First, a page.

In light of a report that Brampton Civic Hospital (BCH) is experiencing overcrowded conditions regularly, so much so that 4350 people were serviced in hospital hallways in 2016, the provincial government announced the funding for 37 new beds at the hospital to alleviate this problem.

The announcement was made on Thursday morning by the Minister of Health Eric Hoskins at Peel Memorial. Initially, the province was only going to fund 6 new beds,  but the announcement added 31 beds to that total.

The new beds are supposed to come online in time for the Holidays this year, in response to the flu season, according to Dr. Brendan Carr, CEO of the Williams Osler Health System.

Mayor Linda Jeffrey said at the announcement today that “Over the last decade, Brampton has received over $2 billion [from the provincial government] and I am truly grateful for those investments.”

The announcement came after Jeffrey penned an open letter describing how Brampton has come to this health crisis, and her plea for funding more beds, the launch of Phase Two of the Peel Memorial redevelopment, and a potential for a third hospital by 2041.

“Today’s announcement that the Province is making 37 more beds available at Brampton Civic Hospital and moving forward with Phase 2 at Peel Memorial demonstrates that the Province is listening and taking action. This announcement by the Province is much appreciated news and begins to address the explosive growth our city has been experiencing,” says Jeffrey.

An internal memo released last week revealed that 4,352 patients were treated in the hallways of BCH between April 2016 and April 2017. BCH is Ontario’s largest community hospital, and its emergency ward is one of the busiest in Canada.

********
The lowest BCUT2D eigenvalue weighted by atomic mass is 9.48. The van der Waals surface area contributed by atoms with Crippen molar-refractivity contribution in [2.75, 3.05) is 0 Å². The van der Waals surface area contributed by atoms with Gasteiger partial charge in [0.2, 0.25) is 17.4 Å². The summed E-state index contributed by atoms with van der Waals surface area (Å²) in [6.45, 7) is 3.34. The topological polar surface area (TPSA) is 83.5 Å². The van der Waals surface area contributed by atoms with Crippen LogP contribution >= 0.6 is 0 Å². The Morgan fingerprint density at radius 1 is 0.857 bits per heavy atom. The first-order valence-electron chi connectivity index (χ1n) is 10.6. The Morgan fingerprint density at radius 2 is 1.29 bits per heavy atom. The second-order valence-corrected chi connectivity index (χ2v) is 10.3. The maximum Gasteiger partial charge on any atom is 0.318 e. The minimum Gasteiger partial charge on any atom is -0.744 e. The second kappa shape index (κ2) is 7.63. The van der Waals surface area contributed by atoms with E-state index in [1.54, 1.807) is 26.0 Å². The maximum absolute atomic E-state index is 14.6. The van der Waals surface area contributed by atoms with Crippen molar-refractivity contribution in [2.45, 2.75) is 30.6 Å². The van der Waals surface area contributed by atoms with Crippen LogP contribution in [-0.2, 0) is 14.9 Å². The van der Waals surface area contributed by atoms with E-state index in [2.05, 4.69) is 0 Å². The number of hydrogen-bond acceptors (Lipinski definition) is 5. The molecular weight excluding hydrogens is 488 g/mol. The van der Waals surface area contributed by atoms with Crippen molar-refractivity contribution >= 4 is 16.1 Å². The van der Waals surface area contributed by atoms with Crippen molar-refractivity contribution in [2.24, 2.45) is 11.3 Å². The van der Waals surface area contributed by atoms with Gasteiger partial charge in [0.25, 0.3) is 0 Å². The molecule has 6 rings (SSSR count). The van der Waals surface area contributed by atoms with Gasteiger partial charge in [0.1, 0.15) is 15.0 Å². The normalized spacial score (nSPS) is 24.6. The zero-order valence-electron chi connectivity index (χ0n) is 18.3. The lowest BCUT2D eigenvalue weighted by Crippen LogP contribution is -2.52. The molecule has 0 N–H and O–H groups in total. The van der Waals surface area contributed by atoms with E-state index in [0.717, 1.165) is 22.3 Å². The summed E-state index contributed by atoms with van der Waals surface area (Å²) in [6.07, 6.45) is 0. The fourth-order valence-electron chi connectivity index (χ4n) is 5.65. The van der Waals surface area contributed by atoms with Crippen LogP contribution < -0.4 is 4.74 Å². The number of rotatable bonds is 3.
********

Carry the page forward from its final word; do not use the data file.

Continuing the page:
While 37 beds doesn’t seem like a lot of new capacity, on average there were 12 patients per day in that period treated in the hallways, meaning that 37 new beds should be able to alleviate those concerns on a day-to-day basis. However, it also depends on how long a patient needs a bed.

The 37 new beds at BCH will be “conventional” beds, for acute patient care, according to Carr.

The province also announced that they will be funding Phase Two of the Peel Memorial rebuild. Phase Two will be a new multi-story in-patient care tower with over 100 new beds specializing in continuing complex care and patient rehabilitation. Carr says the new tower will connect with the existing development and will use the services available now.

The original plan was for this phase to open in 2024. The new development timeline will be created in conjunction with partners such as the province and the Local Health Integration Network.

The full Bramptonist interview with Dr. Brendan Carr, CEO of William Osler Health Network, can be seen here.